Property Management Mesa: Pet Policy
Potential clients might say they want a strict no pet policy for their rental property, and we respect that. Lots of families have pets, so I discourage a no pet policy. It’s understandable that owners may hesitate before allowing pets, because they can cause property damage, and they come with risk. However, most families looking for rental homes have pets. That’s the reality. So, we have a blanket policy where we’ll charge $25 per month in pet rent and collect a $200 deposit per pet. Still, if you don’t want pets, we will say no pets to prospective tenants on your behalf.
If a tenant moves in and has a service animal, you cannot say no to that animal. You cannot charge pet deposits or pet rent. The way the law looks at service animals is not the same way it looks at a pet. It’s more like a medical prescription. So if an individual has a medical need, and the pet helps that need, it has to be allowed. The tenant is liable for any damage that the animal causes, but you cannot collect an increased deposit or more rent every month.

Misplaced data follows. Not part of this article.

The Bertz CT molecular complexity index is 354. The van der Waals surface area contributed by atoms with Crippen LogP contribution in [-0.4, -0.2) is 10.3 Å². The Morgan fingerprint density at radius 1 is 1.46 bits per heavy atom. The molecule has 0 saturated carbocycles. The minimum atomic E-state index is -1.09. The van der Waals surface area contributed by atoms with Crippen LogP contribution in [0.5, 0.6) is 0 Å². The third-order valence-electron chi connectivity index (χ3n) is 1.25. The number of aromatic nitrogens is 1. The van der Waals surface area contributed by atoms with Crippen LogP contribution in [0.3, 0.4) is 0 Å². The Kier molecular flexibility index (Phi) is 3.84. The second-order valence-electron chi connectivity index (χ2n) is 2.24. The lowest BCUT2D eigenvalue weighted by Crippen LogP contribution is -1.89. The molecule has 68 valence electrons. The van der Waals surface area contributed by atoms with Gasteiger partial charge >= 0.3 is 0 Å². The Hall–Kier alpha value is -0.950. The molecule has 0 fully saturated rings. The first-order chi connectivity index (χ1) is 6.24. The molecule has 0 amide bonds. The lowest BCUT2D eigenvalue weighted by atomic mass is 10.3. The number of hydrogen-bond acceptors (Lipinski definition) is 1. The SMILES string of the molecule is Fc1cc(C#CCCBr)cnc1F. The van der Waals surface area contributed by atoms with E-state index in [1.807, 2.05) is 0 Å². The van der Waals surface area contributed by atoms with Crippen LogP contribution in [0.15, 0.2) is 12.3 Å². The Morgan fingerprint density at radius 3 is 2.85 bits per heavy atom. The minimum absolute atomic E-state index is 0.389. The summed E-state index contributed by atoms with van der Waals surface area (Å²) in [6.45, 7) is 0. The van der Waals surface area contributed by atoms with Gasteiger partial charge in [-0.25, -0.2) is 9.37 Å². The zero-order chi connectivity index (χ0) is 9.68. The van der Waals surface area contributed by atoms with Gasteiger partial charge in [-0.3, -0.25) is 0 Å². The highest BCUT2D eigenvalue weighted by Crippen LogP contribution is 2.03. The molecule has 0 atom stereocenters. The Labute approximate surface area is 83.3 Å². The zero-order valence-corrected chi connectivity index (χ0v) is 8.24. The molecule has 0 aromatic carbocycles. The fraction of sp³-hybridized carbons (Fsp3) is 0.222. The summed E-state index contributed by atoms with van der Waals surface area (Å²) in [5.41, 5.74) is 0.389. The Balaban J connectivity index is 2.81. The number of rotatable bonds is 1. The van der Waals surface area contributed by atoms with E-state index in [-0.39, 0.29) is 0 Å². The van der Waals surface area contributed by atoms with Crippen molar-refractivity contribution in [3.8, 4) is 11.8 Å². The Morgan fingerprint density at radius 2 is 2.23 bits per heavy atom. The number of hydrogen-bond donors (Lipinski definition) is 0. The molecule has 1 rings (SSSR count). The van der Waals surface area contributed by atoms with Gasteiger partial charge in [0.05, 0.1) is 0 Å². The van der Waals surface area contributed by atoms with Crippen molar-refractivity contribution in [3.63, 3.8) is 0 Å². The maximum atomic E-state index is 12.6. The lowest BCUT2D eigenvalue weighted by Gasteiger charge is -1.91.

Service animals can be anything. This is a hot topic in the housing community, especially when it comes to breed restrictions. There is a blanket policy where we don’t accept attack breeds, but what if a service animal is a pit bull or a German shepherd? Those aren’t pets, so the doctor prescribing a service animal overrules anything we would do with that risk. The tenant inherits the risk, and must control the animal. If it’s a Seeing Eye dog or a comfort animal, it can be any type of animal that offers aid to an individual. As long as a medical provider has authorized use of this animal, as a landlord you need to accept it. To deny it comes with huge ramifications, including fines and penalties.